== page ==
×
INTELLIGENT WORK FORUMS
FOR ENGINEERING PROFESSIONALS

# Contact US

Log In

#### Come Join Us!

Are you an
Engineering professional?
Join Eng-Tips Forums!
• Talk With Other Members
• Be Notified Of Responses
To Your Posts
• Keyword Search
• One-Click Access To Your
Favorite Forums
• Automated Signatures
On Your Posts
• Best Of All, It's Free!

*Eng-Tips's functionality depends on members receiving e-mail. By joining you are opting in to receive e-mail.

#### Posting Guidelines

Promoting, selling, recruiting, coursework and thesis posting is forbidden.

Students Click Here

# API 650 Anchoring Analysis4

 Forum Search FAQs Links MVPs

## API 650 Anchoring Analysis

(OP)
Hey, I'm an undergraduate intern working R&D in oil and gas. I'm assigned a task with studying the stresses on the anchor chair in the API 650 and I can't quite figure out how I should analyze the system as a whole for seismic activity.

I've previously studied the stresses for every component on their own and found the critical stresses for each, however I don't fully understand how to begin the analysis for seismic. I had the piece-wise approach for that too based on the ASCE-7 material available, but my question here is:

1. how does the seismic force propagate? should I consider it acting only on the bolt, or should I consider it acting piece-wise on every component?
2. if the approach isn't to study every component as a separate system, how do I analyze it as a whole?

Thank you for your time.

### RE: API 650 Anchoring Analysis

4
I'm not sure I entirely understand the question, so if I miss the point, pardon that.
The ground moves back and forth laterally. Due to friction with the ground, the tank is also forced to move with the ground. Due to inertia, the tank and tank contents above the base resist this motion, which is seen as a net overturning moment about the base of the tank. This results in alternating compression on one side of the tank and in uplift on the other side. If severe enough, this uplift is resisted by anchor bolts.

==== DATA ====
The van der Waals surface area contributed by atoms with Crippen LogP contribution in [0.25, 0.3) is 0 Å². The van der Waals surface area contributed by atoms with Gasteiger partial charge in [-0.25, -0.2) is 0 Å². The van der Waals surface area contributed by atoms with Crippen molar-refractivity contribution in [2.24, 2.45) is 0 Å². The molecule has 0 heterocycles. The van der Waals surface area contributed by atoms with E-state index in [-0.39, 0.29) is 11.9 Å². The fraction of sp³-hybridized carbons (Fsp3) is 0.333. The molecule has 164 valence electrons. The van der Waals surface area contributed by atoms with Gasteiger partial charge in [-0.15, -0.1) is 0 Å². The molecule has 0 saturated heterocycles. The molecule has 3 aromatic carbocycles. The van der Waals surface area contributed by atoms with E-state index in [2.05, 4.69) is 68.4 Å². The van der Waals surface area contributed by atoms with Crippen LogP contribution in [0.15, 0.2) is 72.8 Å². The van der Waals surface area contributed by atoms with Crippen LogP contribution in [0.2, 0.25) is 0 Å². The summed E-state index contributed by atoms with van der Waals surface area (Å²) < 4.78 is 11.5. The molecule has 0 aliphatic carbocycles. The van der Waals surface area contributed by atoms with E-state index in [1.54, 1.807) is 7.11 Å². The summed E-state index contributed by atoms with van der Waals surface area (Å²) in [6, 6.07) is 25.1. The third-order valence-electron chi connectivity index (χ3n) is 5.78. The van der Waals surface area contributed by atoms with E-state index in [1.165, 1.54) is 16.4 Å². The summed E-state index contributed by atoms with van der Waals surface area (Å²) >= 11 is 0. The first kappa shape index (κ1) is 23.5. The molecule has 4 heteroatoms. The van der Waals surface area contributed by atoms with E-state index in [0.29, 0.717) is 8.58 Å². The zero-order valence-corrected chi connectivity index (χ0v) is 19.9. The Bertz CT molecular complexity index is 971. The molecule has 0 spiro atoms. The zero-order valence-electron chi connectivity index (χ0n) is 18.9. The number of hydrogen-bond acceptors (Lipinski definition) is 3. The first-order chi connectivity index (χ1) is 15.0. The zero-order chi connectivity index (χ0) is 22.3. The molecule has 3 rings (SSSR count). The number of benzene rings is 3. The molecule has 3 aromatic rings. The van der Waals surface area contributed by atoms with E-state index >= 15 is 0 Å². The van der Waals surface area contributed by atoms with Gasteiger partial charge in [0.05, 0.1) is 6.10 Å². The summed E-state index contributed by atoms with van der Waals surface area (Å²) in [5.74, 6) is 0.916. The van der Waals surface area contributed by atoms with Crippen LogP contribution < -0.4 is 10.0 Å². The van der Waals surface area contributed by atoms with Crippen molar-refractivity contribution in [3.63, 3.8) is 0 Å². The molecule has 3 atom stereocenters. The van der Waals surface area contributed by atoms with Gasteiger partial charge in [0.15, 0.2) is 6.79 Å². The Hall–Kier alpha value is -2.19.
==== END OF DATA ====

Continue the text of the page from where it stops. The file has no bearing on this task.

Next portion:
Force in the bolt itself is calculated via the procedures in API-650.
Design of the bolt embedment in the concrete is addressed in ACI-318.
Design of the anchor chair side plates, anchor chair top plates, and tank shell in the immediate vicinity of the anchor chair is checked via the procedures in the AISI book referenced in API-650.
Compression on the other side of the tank is addressed in separate design checks spelled out in API-650.
Seismic forces also cause increased hoop stress in the tank shell, and API-650 includes equations for that.
Seismic action may require increased freeboard to keep the sloshing wave from damaging the roof, and API-650 includes design checks for that.
Lateral acceleration may also affect the tank roof structure, and requirements for seismic design of the roof structure may vary.
Movement of the tank may damage attached piping, so there are requirements for pipe flexibility.
The ground also moves up and down while moving laterally, and this can increase the compression loading, and reduce the uplift resistance, and this is also addressed in API-650.
On the "every component"- there are design checks for specific areas that are known to have been problems. So not necessarily every component is analyzed.